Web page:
Star Clippers ordered the first tall ship to be built for cruising in 15 years, a five-masted sailing ship that it says will be the biggest cruise vessel of its type in the world.

The new ship, designed to carry 300 passengers, is planned for delivery in the second half of 2017. As yet unnamed, it will be a square-rigged barque that will employ more than 68,000 square feet of sail as its primary motive power.

Star Clippers said the vessel will be a modern replication of the France II, which was commissioned in 1911 and was the largest square rigger ever built.

The steel-hulled ship will be produced by the Brodosplit yard in Split, Croatia.

Although numerous one-off tall ships sail with passengers, Star Clippers is one of the few organized cruise lines to rely on sail power for propulsion.

Windstar Cruises, with one of the best-known, tall-ship cruise fleets, has been expanding, but with nonsail vessels. It last week took delivery of the third 212-passenger cruise ship it purchased from Seabourn.

By gross tonnage, Star Clippers' vessels are smaller than those operated by Windstar or Club Med but larger than those of Island Windjammers, all lines that also operate masted vessels.

However, no line offers ships with more sail coverage. The Royal Clipper, built in 2000 and the largest of the three existing Star Clippers ships, has about 56,000 square feet of sail, about double the area of Windstar's Wind Surf, which relies more on its diesel engines for propulsion.

Mikael Krafft, founder and owner of Star Clippers, said it has been his longstanding ambition to build a ship modeled on the France II, which was primarily a cargo ship, although it carried passengers.

"The ship's rig will be identical to France II, and dimension will be very similar, although we have added various features that will make this the most magnificent passenger sailing ship afloat," Krafft said.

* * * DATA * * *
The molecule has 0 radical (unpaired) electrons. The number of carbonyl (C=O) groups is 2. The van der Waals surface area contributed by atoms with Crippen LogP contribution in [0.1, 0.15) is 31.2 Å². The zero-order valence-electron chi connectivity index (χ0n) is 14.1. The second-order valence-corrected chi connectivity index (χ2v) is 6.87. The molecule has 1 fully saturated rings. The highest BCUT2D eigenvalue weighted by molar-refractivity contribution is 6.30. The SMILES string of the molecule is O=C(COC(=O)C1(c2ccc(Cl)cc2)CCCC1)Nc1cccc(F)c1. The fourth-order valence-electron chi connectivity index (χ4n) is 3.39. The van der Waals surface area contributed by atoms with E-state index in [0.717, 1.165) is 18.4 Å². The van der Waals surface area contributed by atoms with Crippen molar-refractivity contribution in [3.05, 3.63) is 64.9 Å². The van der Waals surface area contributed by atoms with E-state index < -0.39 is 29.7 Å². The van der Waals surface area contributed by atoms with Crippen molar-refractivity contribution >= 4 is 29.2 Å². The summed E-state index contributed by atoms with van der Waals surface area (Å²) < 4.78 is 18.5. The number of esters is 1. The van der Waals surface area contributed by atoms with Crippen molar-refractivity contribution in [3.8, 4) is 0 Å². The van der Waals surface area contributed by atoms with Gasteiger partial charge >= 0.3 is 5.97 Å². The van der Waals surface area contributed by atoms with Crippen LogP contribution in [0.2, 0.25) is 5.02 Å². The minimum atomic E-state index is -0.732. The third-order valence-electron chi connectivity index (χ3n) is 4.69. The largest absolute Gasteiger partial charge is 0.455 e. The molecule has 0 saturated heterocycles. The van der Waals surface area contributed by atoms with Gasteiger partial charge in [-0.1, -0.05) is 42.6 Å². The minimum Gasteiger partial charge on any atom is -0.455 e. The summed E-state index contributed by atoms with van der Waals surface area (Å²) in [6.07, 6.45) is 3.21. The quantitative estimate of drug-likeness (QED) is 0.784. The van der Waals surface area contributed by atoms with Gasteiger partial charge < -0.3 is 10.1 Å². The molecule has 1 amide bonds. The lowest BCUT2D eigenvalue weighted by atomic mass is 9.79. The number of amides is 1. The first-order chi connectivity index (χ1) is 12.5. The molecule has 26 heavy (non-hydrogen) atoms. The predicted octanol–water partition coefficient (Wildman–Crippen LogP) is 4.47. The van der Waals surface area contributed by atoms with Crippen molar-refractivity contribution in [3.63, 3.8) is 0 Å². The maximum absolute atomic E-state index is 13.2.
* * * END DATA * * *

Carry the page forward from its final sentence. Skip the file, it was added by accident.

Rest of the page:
One of those features will be a swimming pool with a translucent bottom that will funnel sunlight through the ship's atrium into the main dining room.

There will be two other pools on the 8,770-gross-ton ship, as well as a water- sports platform in the stern for use when the ship is at anchor and a variety of cabin categories, including 34 suites with balconies and four owners' suites.

Star Clippers said the ship will include some of the most popular features from its existing fleet of three ships, including a cozy library, a bowsprit net and the al fresco Tropical Bar, a venue for evening entertainment. The ship will be engined but will rely on wind power whenever possible, Star Clippers said.

Star Clippers said the ship will initially sail the line's most popular itineraries in the Mediterranean and Caribbean. Star Clippers is one of the few lines that offers cruises in Cuba.

This year, Star Clippers used its 170-passenger Star Flyer to offer seven-day cruises that started and ended in Cienfuegos and sailed along the coast of the main isle, along with exploration of surrounding islands and stops in the Cayman Islands.

Sales for the new ship are expected to open in 2016.

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